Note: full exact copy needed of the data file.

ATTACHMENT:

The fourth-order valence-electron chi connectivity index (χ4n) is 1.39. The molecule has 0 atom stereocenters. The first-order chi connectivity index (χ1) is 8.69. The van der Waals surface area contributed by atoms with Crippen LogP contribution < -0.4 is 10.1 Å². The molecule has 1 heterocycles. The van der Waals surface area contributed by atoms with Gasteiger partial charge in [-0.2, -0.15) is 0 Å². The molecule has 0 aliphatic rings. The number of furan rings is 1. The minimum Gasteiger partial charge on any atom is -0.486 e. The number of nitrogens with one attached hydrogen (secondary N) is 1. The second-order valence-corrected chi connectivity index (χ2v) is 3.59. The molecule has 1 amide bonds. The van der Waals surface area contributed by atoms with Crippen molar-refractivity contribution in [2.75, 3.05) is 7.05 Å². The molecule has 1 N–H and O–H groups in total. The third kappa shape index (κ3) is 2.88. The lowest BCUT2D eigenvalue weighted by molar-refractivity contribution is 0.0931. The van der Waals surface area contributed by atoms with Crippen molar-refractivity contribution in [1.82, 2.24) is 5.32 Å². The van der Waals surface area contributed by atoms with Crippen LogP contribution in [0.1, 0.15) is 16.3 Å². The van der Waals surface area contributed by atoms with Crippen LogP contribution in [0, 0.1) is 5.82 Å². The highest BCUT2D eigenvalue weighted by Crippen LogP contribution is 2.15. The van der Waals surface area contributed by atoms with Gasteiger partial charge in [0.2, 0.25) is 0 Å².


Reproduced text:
The fourth-order valence-electron chi connectivity index (χ4n) is 1.39. The molecule has 0 atom stereocenters. The first-order chi connectivity index (χ1) is 8.69. The van der Waals surface area contributed by atoms with Crippen LogP contribution < -0.4 is 10.1 Å². The molecule has 1 heterocycles. The van der Waals surface area contributed by atoms with Gasteiger partial charge in [-0.2, -0.15) is 0 Å². The molecule has 0 aliphatic rings. The number of furan rings is 1. The minimum Gasteiger partial charge on any atom is -0.486 e. The number of nitrogens with one attached hydrogen (secondary N) is 1. The second-order valence-corrected chi connectivity index (χ2v) is 3.59. The molecule has 1 amide bonds. The van der Waals surface area contributed by atoms with Crippen molar-refractivity contribution in [2.75, 3.05) is 7.05 Å². The molecule has 1 N–H and O–H groups in total. The third kappa shape index (κ3) is 2.88. The lowest BCUT2D eigenvalue weighted by molar-refractivity contribution is 0.0931. The van der Waals surface area contributed by atoms with Crippen molar-refractivity contribution in [1.82, 2.24) is 5.32 Å². The van der Waals surface area contributed by atoms with Crippen LogP contribution in [0.1, 0.15) is 16.3 Å². The van der Waals surface area contributed by atoms with Crippen LogP contribution in [0, 0.1) is 5.82 Å². The highest BCUT2D eigenvalue weighted by Crippen LogP contribution is 2.15. The van der Waals surface area contributed by atoms with Gasteiger partial charge in [0.2, 0.25) is 0 Å².